Wednesday, April 18, 2012
Minutes later, he emerges from the basement where he has been fiddling around on the workbench. All dangerous tools have been removed. When she checked on him earlier and gave him the dinner call, he was lost in a mysterious task involving duct tape, his walking stick and a screw driver. Best not to enquire, she has learned.
He falls hard at the top of the stairs. She masks a wince, never having gotten completely used to the many tumbles he takes every day. Lately they have been harder, more severe, though, miraculously, he still never hurts himself. His kneecaps are leathery, misshapen and thick. He lunges toward his wheel chair parked at the table. Thankfully, one of them had remembered to put the brakes on it earlier.
Seating him can be a problem some days. Tonight he has perched on the edge of the seat, only one cheek actually making contact. She urges him to adjust himself before he falls. He ignores her. She returns to her seat, long past worrying about the consequences.
His meal has cooled. It isn't one he particularly cares for, she knows that, so he probably won't eat. She wonders bitterly why she bothers. He smothers his potatoes, tofu cutlets and carrots in heavy dark HP Sauce that he has mistaken for gravy. If it hadn't already been a foregone conclusion, he most certainly won't eat everything now. Only fit for the dogs, she sighs resignedly.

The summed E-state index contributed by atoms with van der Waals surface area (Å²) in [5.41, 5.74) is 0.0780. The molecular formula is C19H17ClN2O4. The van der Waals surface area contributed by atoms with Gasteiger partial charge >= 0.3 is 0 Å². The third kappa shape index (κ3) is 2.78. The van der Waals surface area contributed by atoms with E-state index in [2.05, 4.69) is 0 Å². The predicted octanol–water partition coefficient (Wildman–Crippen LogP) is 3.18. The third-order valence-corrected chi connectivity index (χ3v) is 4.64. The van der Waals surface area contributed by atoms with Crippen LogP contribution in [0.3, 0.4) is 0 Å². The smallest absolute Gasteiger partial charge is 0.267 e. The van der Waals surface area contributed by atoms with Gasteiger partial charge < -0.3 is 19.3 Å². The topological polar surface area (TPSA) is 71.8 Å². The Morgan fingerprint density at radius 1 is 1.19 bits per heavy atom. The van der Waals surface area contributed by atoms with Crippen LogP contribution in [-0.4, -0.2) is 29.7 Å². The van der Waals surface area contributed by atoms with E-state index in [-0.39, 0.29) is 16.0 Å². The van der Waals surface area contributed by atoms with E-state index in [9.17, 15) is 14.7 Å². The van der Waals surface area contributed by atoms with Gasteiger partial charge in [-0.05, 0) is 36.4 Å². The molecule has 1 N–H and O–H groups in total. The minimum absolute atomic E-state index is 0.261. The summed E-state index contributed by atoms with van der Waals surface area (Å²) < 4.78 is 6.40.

She finishes her meal only minutes after he has joined her at the table. She might as well begin cleanup because she cannot leave the room. Lately his needs have escalated. This being his most mobile and distracted time of the day, he frequently jumps up and stumbles toward the kitchen in search of something. He can never find it, nor can he articulate his wishes. She must guess and not show her frustration. He stumbles back to his seat, fiddles around a bit more with his food then leaves the table for the living room, his meal barely touched. After several falls, he settles on the couch. He grabs the ever-mysterious remote control and makes a few wild stabs at the buttons, peering at it as though he has never seen such a thing. She glances at the clock, sees that it is time for Jeopardy, then rescues him from Remote Control Purgatory. He possessively snatches the gizmo from her and resumes his study of the buttons. She knows she will be back in moments to help him out again.
She returns to the kitchen to scrape away his meal and finish cleanup.
The dogs are happy at least.
* "Bummer and Lazarus", Edward Jump, c. 1861-1865